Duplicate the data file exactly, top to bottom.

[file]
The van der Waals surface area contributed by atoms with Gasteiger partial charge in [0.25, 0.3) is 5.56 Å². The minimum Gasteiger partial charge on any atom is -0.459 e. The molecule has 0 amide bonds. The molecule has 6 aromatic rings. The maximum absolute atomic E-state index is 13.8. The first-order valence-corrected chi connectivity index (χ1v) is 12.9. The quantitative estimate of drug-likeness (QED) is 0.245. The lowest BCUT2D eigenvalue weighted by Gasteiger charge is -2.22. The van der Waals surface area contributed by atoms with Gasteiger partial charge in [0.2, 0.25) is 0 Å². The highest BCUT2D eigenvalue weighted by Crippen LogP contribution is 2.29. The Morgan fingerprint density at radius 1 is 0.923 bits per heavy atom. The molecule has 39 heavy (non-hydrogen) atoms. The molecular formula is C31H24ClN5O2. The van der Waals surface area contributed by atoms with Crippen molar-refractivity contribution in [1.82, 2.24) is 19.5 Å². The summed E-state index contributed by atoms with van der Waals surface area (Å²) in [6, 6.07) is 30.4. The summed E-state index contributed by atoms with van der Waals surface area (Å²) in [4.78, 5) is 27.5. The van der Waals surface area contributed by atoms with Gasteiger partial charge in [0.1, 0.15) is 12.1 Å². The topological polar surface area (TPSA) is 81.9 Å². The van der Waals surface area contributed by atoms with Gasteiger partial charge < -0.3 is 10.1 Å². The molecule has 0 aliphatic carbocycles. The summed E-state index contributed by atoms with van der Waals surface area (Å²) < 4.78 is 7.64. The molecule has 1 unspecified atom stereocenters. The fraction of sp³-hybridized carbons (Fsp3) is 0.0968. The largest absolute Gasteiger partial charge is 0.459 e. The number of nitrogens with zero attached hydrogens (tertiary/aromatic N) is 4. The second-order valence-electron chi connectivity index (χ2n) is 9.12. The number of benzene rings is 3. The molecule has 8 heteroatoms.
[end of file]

The van der Waals surface area contributed by atoms with Gasteiger partial charge in [0.25, 0.3) is 5.56 Å². The minimum Gasteiger partial charge on any atom is -0.459 e. The molecule has 0 amide bonds. The molecule has 6 aromatic rings. The maximum absolute atomic E-state index is 13.8. The first-order valence-corrected chi connectivity index (χ1v) is 12.9. The quantitative estimate of drug-likeness (QED) is 0.245. The lowest BCUT2D eigenvalue weighted by Gasteiger charge is -2.22. The van der Waals surface area contributed by atoms with Gasteiger partial charge in [0.2, 0.25) is 0 Å². The highest BCUT2D eigenvalue weighted by Crippen LogP contribution is 2.29. The Morgan fingerprint density at radius 1 is 0.923 bits per heavy atom. The molecule has 39 heavy (non-hydrogen) atoms. The molecular formula is C31H24ClN5O2. The van der Waals surface area contributed by atoms with Crippen molar-refractivity contribution in [1.82, 2.24) is 19.5 Å². The summed E-state index contributed by atoms with van der Waals surface area (Å²) in [6, 6.07) is 30.4. The summed E-state index contributed by atoms with van der Waals surface area (Å²) in [4.78, 5) is 27.5. The van der Waals surface area contributed by atoms with Gasteiger partial charge in [0.1, 0.15) is 12.1 Å². The topological polar surface area (TPSA) is 81.9 Å². The van der Waals surface area contributed by atoms with Gasteiger partial charge < -0.3 is 10.1 Å². The molecule has 0 aliphatic carbocycles. The summed E-state index contributed by atoms with van der Waals surface area (Å²) < 4.78 is 7.64. The molecule has 1 unspecified atom stereocenters. The fraction of sp³-hybridized carbons (Fsp3) is 0.0968. The largest absolute Gasteiger partial charge is 0.459 e. The number of nitrogens with zero attached hydrogens (tertiary/aromatic N) is 4. The second-order valence-electron chi connectivity index (χ2n) is 9.12. The number of benzene rings is 3. The molecule has 8 heteroatoms.